Olentangy Trail

The Olentangy Trail spans from Worthington to downtown Columbus, along the scenic Olentangy River. The Olentangy Trail is known as one of the most popular trails in Columbus due to its connectivity with plenty of opportunities to explore natural, recreational, and cultural points of interest. The Olentangy Trail is an alternative route for the Ohio to Erie Trail.

The Olentangy Trail winds through some of the most loved parks, facilities, and spaces like The Ohio State University Campus, making it a prime destination for residents and visitors. The Olentangy Trail also connects with the Scioto Trail in downtown Columbus.

Trail Information

14 Miles
Trailheads with Parking
  • Antrim Park
  • Clinton-Como Park
  • Northmoor Park
  • Tuttle Park
  • Whetstone Park
  • Worthington Hills Park
  • Olentangy Parkland (City of Worthington)
  • Worthington Flats (City of Worthington)
Featured Attractions

Clinton-Como Park to Northmoor Park Connection

Project Background

Columbus Recreation and Parks Department has been working to complete the Olentangy Trail by connecting Clinton-Como Park and Northmoor Park with a dedicated, 0.6-mile shared use path. When complete, this project will fill in the gap to create a seamless 14-mile regional trail that enhances neighborhood connections and improves safety.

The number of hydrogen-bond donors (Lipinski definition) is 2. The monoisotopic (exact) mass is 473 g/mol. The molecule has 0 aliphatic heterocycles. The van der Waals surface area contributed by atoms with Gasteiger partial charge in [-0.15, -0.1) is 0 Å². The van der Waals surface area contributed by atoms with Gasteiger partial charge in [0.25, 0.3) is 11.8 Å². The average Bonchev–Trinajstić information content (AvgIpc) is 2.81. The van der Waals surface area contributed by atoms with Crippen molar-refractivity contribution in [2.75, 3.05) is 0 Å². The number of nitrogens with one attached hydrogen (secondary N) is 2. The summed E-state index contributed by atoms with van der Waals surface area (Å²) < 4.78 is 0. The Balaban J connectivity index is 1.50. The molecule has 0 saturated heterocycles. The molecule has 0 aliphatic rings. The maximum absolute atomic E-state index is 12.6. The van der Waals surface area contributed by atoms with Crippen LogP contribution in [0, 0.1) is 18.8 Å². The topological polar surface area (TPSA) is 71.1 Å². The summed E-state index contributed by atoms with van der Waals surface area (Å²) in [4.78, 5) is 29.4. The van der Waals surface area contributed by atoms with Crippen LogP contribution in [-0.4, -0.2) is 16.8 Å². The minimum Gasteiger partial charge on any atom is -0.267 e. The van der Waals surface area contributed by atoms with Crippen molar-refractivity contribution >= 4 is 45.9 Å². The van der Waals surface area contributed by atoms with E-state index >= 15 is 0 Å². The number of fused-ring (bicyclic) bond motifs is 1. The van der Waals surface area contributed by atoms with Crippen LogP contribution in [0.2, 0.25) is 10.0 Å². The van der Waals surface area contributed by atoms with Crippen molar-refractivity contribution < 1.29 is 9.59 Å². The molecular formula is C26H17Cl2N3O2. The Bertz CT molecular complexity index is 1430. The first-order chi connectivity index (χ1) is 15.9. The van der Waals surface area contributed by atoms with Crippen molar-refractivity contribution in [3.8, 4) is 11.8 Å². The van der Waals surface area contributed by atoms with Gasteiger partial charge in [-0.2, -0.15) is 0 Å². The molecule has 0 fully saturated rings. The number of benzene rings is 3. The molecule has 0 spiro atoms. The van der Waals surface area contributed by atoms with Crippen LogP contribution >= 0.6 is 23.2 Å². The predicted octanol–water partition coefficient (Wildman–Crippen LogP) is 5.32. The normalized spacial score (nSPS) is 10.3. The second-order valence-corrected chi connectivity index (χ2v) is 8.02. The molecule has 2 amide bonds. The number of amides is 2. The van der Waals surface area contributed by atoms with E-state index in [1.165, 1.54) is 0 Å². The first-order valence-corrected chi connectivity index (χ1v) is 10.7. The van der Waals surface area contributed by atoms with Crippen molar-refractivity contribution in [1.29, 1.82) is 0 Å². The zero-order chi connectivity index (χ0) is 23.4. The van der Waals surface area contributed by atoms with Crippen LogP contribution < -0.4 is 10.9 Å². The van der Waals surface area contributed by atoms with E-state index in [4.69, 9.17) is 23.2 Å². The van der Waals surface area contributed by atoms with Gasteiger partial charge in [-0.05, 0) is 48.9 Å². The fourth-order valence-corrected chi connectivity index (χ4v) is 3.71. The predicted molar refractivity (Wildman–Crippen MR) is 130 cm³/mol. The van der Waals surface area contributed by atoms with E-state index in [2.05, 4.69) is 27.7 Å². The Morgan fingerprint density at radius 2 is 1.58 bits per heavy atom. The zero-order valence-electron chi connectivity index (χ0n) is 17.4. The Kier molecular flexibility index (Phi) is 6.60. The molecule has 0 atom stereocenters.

Public outreach for this project started in 2021, and several public comment periods were held to gather input from the Columbus community. In response to feedback from the public, several safety features will be added to the crossing at North Broadway near OhioHealth and State Route 315.

Construction on this project is expected to begin in July 2024, and it is anticipated to be completed in summer 2025. There will be no detours for this project. Trail users can continue using the current part of the Olentangy Trail.

Crossing Safety Enhancements Unveiled

In response to feedback from the public and the anticipated high volume of pedestrians and cyclists crossing North Broadway, multiple safety enhancements will be implemented at this location, including:

  • High visibility crosswalks.
  • High visibility, oversized “No Turn On Red” LED signs that are activated when trail users press the pedestrian crossing button.
  • A Leading Pedestrian Interval (LPI) was added to the signal timing, which gives trail users a three to seven second head start when entering the crosswalk, occurring before the corresponding green light signal activates for motorists.
  • Designated waiting areas on both sides of the street for pedestrians and bicyclists to wait for the signal to change.
  • Center concrete median with reboundable plastic pylons to slow traffic and identify the crossing as a high pedestrian area.
  • Enhanced signage, including “Trail Crossing” signs.

Get details and download the complete North Broadway Crossing Safety Enhancement Summary.

Additional Resources